Last season, the fantasy football world penciled in first-round pick Michael Floyd to take over as Arizona’s starting wide receiver opposite Larry Fitzgerald, but Roberts had other ideas. The Cardinals’ 2010 third-round pick continued to steadily improve, finishing the season with 64 receptions for 759 yards and five touchdowns, marking the third consecutive season that his production had increased in the major receiving categories. At 5’11” and 195 pounds, Roberts lacks Floyd’s upside, but his solid play in 2012 ensures that he will continue to have a large role in Arizona’s offense. The question is whether he can once again relegate Floyd to a secondary role. Given Floyd’s upside, we don’t like the chances of that happening. Even worse is that the Cardinals are experimenting with cornerback Patrick Peterson as a receiving option. While Roberts will continue to have a role in Arizona’s offense as a slot receiver, he is unlikely to approach the 114 targets he had last season. He rates as a low-end WR5.
TE Robert Housler
(2012 TE Rank – #38, 3.2 FPts/G; #31 PPR, 6.7 FPts/G)
Housler earned a spot in the Cardinals’ starting lineup during his second year in the league but failed to establish himself as a solid fantasy producer. The Cardinals’ 2011 third-round pick finished the season with just 45 receptions for 417 yards while failing to find the end zone in 15 games. The good news is that he caught an impressive 66.2 percent of his passes, a solid feat considering the play of the team’s quarterbacks in 2012. The bad news is that the offensive line remains a work in progress, which could contribute to Housler being used in a blocking role—and this guy named Larry Fitzgerald is a pretty darn good option in the red zone. However, with his solid speed and agility and with Bruce Arians’ downfield passing attack now in Arizona and being led by Carson Palmer, Housler is a potential breakout candidate at TE. We like him better as an upper-tier TE2, but don’t feel too badly if you have to use him as a starter in 2013.
By: Dave Stringer — August 19, 2013 @ 9:07 pm
Cam Newton’s running ability makes him top-shelf fantasy QB.
QB Cam Newton
(2012 QB Rank – #4, 24.5 FPts/G)
While Newton wasn’t quite as productive last season as he was during his impressive rookie season, there is little doubt the Panthers hit a home run by making him the first overall selection in the 2011 draft. No quarterback has thrown for more yards over their first two seasons than Newton’s 7,920, and he has contributed 62 total touchdowns (40 passing, 22 running) over that time frame. That’s impressive, especially considering the Panthers scored just 16 touchdowns during the 2010 season. Did we mention the hole? Unfortunately, the Panthers have done little to fill the hole in the depth chart at receiver opposite Steve Smith and thus improve their receiving corps in 2013, and that limits Newton’s explosiveness in the passing game. With Rod Chudzinski now in Cleveland, Mike Shula takes over at offensive coordinator, which adds a little risk to Newton’s fantasy profile. However, that’s a minor issue since Newton has the talent to make any offense run well. Speaking of running, did we mention that Newton is the NFL’s preeminent rushing quarterback (sorry, RGIII fans) with 1,447 yards over the past two seasons. Last season, we questioned Newton’s ability to approach the 14 rushing touchdowns he had as a rookie, and he dropped to eight touchdowns. But we have no doubt that he can top 700 yards for the third consecutive season and score 8–10 touchdowns. To sum it up, Newton’s lack of explosive receiving options puts him behind the likes of Drew Brees, Peyton Manning and Aaron Rodgers, but he rates as the next best option, and one that possesses amazing upside.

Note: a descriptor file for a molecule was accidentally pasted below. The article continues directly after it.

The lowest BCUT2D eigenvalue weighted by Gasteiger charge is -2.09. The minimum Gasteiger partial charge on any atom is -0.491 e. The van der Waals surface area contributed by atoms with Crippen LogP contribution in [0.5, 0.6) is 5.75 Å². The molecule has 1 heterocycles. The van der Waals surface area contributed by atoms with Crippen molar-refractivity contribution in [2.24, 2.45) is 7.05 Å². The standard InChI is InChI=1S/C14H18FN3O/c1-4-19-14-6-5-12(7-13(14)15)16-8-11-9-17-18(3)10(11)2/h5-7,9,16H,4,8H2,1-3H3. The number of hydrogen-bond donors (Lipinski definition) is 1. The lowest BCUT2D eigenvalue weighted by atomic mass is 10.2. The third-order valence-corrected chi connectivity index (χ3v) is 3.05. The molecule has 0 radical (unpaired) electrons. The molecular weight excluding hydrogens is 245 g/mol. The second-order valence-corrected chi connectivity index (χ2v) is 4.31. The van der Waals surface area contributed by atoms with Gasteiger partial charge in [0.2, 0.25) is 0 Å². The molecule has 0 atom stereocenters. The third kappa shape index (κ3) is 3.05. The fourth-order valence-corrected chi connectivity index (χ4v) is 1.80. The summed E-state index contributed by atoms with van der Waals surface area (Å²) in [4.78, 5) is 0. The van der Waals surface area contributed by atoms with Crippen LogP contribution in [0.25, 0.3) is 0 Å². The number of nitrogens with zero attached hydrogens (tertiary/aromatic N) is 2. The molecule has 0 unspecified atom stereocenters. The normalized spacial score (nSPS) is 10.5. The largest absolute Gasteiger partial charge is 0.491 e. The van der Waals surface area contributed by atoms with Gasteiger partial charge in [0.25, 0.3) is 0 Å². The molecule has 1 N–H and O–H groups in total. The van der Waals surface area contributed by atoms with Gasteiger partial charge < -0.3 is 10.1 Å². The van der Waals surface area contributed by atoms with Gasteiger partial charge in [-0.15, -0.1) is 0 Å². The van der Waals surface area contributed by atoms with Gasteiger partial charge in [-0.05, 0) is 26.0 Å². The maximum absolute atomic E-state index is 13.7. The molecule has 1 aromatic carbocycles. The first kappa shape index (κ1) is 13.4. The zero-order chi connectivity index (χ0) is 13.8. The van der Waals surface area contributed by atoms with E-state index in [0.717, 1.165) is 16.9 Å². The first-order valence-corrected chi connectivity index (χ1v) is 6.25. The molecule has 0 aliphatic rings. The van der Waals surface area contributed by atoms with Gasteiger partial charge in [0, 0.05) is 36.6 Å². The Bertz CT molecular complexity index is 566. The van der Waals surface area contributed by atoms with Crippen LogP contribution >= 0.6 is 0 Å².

RB Jonathan Stewart
(2012 RB Rank – #53, 6.8 FPts/G; #50 PPR, 8.7 FPts/G)
With Stewart, it’s never been about the talent. It’s been about the injuries and having to split time with DeAngelo Williams. Last season, he missed seven games with an ankle injury and was only marginally productive in the seven games that he did play, with 493 total yards and a pair of touchdowns. Worse yet, the Panthers restructured Williams’ contract and now Stewart is the more likely back to leave town if the team decides to shed some salary cap at the running back position. To make matters worse, Stewart entered training camp on the PUP list because he is still recovering from ankle surgery and there are no indications as to when he will return. With Mike Tolbert and Cam Newton vulturing rushing touchdowns and Williams still in the picture, Stewart shapes up as a risky, low-end RB3 at best in 2013.